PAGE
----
"Don't be nervous; it'll be ok." These were Hall of Famer Paul Rietzl's broadcasted words to his feature draft pod before drafting began. Everyone got a good laugh, but some of that was nervous laughter. Two people in particular at the pod looked full of anxiety—fourth-ranked Seth Manfield, and eleventh-ranked Ondřej Stráský. This moment marked their first times competing at the World Championship.
Manfield told me later, "That was the best assembly of eight players I've ever sat down with." He said, "I already get nervous; I'm just a nervous person normally, but much more here." It's a harrowing feeling, but he was not alone, feeling uneasy in the room, not even close.
As the day got underway, Rietzl may have joked about it, but a number of players sitting at the draft feature table were understandably nervous in their first World Championship.
This weekend, exactly half the field is made up of players who've never been to the World Championship before. (7) Ari Lax, (15) Joel Larsson, Magnus Lantto, Martin Dang, Thiago Saporito, Martin Müller, (17) Steve Rubin, (9) Brad Nelson, Antonio Del Moral León, Stráský, Manfield, and even Player of the Year (2) Mike Sigrist are all sitting in the hallowed halls for the first time.
The tournament is a unique one with four formats and only 24 players. And the vast majority of those players have parentheses with a number in it preceding their names. This collection of 24 is about as close to a collection of the current Top 25–ranked players as you're going to get. It's unlike anything these newcomers have seen before. How does it feel to be in that hot seat? How does it feel to be here for the very first time?
First comes the insane preparation. "It's a really unique tournament," Pro Tour Khans of Tarkir winner Ari Lax said. "It's taxing to have to practice four formats." He continued that unlike with a Pro Tour, even the "big" teams here are only four players deep. So you have twice the amount of formats to prepare for, with roughly one-fourth the team members. "It's a lot of information to process."
"There's also weird metagame things you have to think about too," he said. Pro Tour Dragons of Tarkir winner Martin Dang, and Magic Online Championship winner Magnus Lantto agreed. "There's a 'leveling game' to the Standard formats," Lantto said. Since everyone is a top player here (basically by definition), each player and team will try and one-up the field by saying, "So they'll think that I'm bringing this; so they'll bring this; so I'll bring this." Figuring out at what level to stop descending, lest you go too far down the rabbit hole is tough for veterans of this type of field, let alone the newbies.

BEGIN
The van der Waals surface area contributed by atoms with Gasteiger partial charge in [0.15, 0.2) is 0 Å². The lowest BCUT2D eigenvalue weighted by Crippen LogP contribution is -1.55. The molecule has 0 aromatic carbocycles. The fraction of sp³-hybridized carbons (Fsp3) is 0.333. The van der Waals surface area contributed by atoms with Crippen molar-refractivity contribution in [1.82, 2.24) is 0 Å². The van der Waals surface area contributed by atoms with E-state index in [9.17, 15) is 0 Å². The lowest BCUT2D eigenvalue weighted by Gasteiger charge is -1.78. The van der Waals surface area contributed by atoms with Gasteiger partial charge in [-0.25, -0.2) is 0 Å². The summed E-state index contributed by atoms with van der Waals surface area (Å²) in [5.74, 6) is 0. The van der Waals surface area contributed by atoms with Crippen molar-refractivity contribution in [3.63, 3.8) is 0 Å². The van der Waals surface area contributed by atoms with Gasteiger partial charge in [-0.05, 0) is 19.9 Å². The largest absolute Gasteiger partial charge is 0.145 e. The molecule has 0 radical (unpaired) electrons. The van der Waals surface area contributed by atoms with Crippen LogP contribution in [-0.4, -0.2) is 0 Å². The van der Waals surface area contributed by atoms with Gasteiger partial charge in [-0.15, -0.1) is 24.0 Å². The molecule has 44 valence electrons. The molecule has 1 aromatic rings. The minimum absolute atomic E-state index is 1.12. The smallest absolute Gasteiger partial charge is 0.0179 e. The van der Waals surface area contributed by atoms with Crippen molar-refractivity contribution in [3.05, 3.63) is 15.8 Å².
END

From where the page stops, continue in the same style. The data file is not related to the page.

"I mean, we almost talked until we fell asleep each night, and wanted to talk more," Dang said, as their team tried to figure out what the metagame would look like. And keep in mind that these are people who are already playing Magic all day preparing. There just aren't enough hours in the day.
Then once you think you have it figured out, it's not even 24 decks you play against, because as Lax said, "There're clusters…It's like 24 clusters." Because the teams of players will probably arrive at the same deck, it's not like the decks will be scattershot; it's more likely that there will be groups, and a group of only four or five can severely tilt a metagame that only has twelve matches each round.
Lax's cluster theory proved correct, as a quick glance at the Modern Metagame Breakdown will reveal. And though Dang didn't feel the uniqueness of the tournament format—as to him the Magic Online Championship was similar—he still felt the competition aspect. "I respect each and every one of these players here," he said. And you have to, or you won't get far.
Even if those three are fortunate enough to come back next year, they don't think much in the way of preparation would change. "It's still going to be manic; the preparation is still manic. I'd like to see one person here who's broken through that testing process," Lax said, in his characteristic emotional resolve.
As the North American Top Pro Point–getter Brad Nelson said, "This literally feels like testing for your first Pro Tour. You're deciding on decks and you've played like three of one matchup and like ten of another; you're changing sideboard cards on information that may or may not be any good at all."
"We're like Little League…it's T-Ball over here," Lax concluded.